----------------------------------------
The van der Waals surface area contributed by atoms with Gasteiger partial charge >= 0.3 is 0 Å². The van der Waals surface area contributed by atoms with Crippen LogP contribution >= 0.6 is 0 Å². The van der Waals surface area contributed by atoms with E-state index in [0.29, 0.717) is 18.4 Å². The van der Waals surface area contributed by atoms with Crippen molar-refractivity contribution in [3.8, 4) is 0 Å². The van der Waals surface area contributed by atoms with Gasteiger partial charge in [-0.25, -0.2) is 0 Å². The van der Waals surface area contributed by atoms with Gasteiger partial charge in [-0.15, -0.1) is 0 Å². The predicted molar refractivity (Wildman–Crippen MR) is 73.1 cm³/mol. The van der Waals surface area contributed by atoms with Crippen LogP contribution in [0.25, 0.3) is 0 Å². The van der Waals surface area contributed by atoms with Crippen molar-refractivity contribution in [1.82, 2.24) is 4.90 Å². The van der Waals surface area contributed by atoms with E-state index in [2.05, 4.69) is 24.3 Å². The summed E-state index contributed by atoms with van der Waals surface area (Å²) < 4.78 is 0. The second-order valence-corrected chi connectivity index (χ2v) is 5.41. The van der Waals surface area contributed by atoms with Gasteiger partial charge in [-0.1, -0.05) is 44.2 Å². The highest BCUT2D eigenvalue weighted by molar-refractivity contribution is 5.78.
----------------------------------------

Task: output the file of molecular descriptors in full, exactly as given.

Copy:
The van der Waals surface area contributed by atoms with Gasteiger partial charge >= 0.3 is 0 Å². The van der Waals surface area contributed by atoms with Crippen LogP contribution >= 0.6 is 0 Å². The van der Waals surface area contributed by atoms with E-state index in [0.29, 0.717) is 18.4 Å². The van der Waals surface area contributed by atoms with Crippen molar-refractivity contribution in [3.8, 4) is 0 Å². The van der Waals surface area contributed by atoms with Gasteiger partial charge in [-0.25, -0.2) is 0 Å². The van der Waals surface area contributed by atoms with Gasteiger partial charge in [-0.15, -0.1) is 0 Å². The predicted molar refractivity (Wildman–Crippen MR) is 73.1 cm³/mol. The van der Waals surface area contributed by atoms with Crippen LogP contribution in [0.25, 0.3) is 0 Å². The van der Waals surface area contributed by atoms with Crippen molar-refractivity contribution in [1.82, 2.24) is 4.90 Å². The van der Waals surface area contributed by atoms with E-state index in [2.05, 4.69) is 24.3 Å². The summed E-state index contributed by atoms with van der Waals surface area (Å²) < 4.78 is 0. The second-order valence-corrected chi connectivity index (χ2v) is 5.41. The van der Waals surface area contributed by atoms with Gasteiger partial charge in [-0.1, -0.05) is 44.2 Å². The highest BCUT2D eigenvalue weighted by molar-refractivity contribution is 5.78.